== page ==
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Brian Johnson

ASU master's degree and doctorate grads encouraged to apply for Presidential Management Fellows Program

By

Nicole Greason

Are you an Arizona State University student who has recently completed a master’s or doctoral degree? Are you interested in working in a United States federal agency?

The Presidential Management Fellows Program may be for you.

Joshua Brooks, from the Arizona State University Office of Distinguished Graduate Fellowships in the Graduate College and the Office of National Scholarship Advisement at Barrett, The Honors College, is seeking applicants for the program.

“This is a great opportunity to fast-track into employment positions in federal agencies. It is a very elite program,” Brooks said.

“The federal government provides a very attractive, secure option” for employment, he added.

The Presidential Management Fellows Program is a fellowship that pipelines newly graduated U.S. master's and doctoral degree students into executive positions in federal agencies.

It is a well-compensated, two-year training and leadership program administered by the U.S. Office of Personnel Management. Agencies seek to convert participants in the program to permanent federal civilian executive employees. Positions are available in federal agency offices across the U.S.

ASU alumni who have completed the PMF program work at the NASA, the National Institutes of Health, the United States Agency for International Development, and multiple other agencies, Brooks said.

The deadline to apply for the program is Oct. 14.

Brooks said the application, which includes an assessment and requires a resume, education transcripts, and other pertinent information, can be completed online in about four hours.

“The most important thing applicants can do is follow the bureaucratic elements of the application explicitly. You must follow application instructions to a T,” Brooks said.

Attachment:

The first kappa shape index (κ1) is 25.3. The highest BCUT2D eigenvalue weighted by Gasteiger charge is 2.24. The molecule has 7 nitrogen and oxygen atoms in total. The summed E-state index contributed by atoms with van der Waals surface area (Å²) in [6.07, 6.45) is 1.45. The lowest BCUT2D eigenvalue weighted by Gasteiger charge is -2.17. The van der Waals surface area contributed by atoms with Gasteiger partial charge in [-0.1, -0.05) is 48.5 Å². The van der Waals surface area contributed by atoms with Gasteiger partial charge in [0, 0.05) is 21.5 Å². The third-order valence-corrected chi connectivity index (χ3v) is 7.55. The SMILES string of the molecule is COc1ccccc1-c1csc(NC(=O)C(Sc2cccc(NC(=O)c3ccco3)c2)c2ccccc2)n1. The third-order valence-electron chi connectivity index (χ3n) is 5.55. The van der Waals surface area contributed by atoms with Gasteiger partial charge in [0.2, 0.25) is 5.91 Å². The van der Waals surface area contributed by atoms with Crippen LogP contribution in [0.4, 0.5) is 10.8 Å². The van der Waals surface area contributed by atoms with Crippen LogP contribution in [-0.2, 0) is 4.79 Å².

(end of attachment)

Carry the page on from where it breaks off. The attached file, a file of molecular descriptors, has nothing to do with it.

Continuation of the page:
Information about the application is at Presidential Management Fellows at ASU - Guidance & Resources, Fall 2020.  Applicants must be logged in to their ASU-branded Google accounts to be able to access the information.

The U.S. Office of Personnel Management reviews applications and, within a month to six weeks of the application date, informs finalists who will be considered for the program.

Brooks said his office is offering advising and mentoring to those from ASU who are chosen as program finalists.

ASU alums – including several from Barrett Honors College — who completed the PMF program and who are now working in federal agencies will serve as mentors to the finalists, helping them “get attached to the agency they are interested in,” Brooks said.

Those selected to participate in the PMF program receive:

  • The full salary and benefits that come with executive employment in a federal agency.
  • A two-year appointment that will provide a fast-paced opportunity to gain experience and develop talents. In addition to working at a single federal agency, participants may have the option of rotating through another agency.
  • 160 hours of formal training in leadership, management, policy and other topics.
  • Challenging work assignments and in-depth feedback.
  • At least one four- to six-month development assignment.
  • Upon completion of the program, immediate noncompetitive conversion to a permanent or term position.

In order to be eligible for the program applicants must:

  • Generally be U.S. citizens, except under certain very rare circumstances.
  • Have completed advanced degree requirements by Aug. 31 of the year following the annual application. An advanced degree is any master’s, doctorate or professional doctorate. Those who have completed an advanced degree during the previous two years from the opening date of the PMF Program’s annual application announcement are eligible to apply. 

For more information about the program, contact Brooks at joshua.d.brooks@asu.edu.

Brian Johnson: A look at the PMF program from the inside

Brian Johnson graduated ASU with a Bachelor of Science in molecular bioscience and biotechnology with a minor in philosophy and honors from Barrett, The Honors College. He earned a PhD in biological design from ASU in 2018.

He is currently participating in the Presidential Management Fellow Program at the National Institutes of Health.

Johnson took out time to explain how he is progressing and give an insider’s look at the program. Here is what he had to say.

Question: How did you become interested in the PMF program?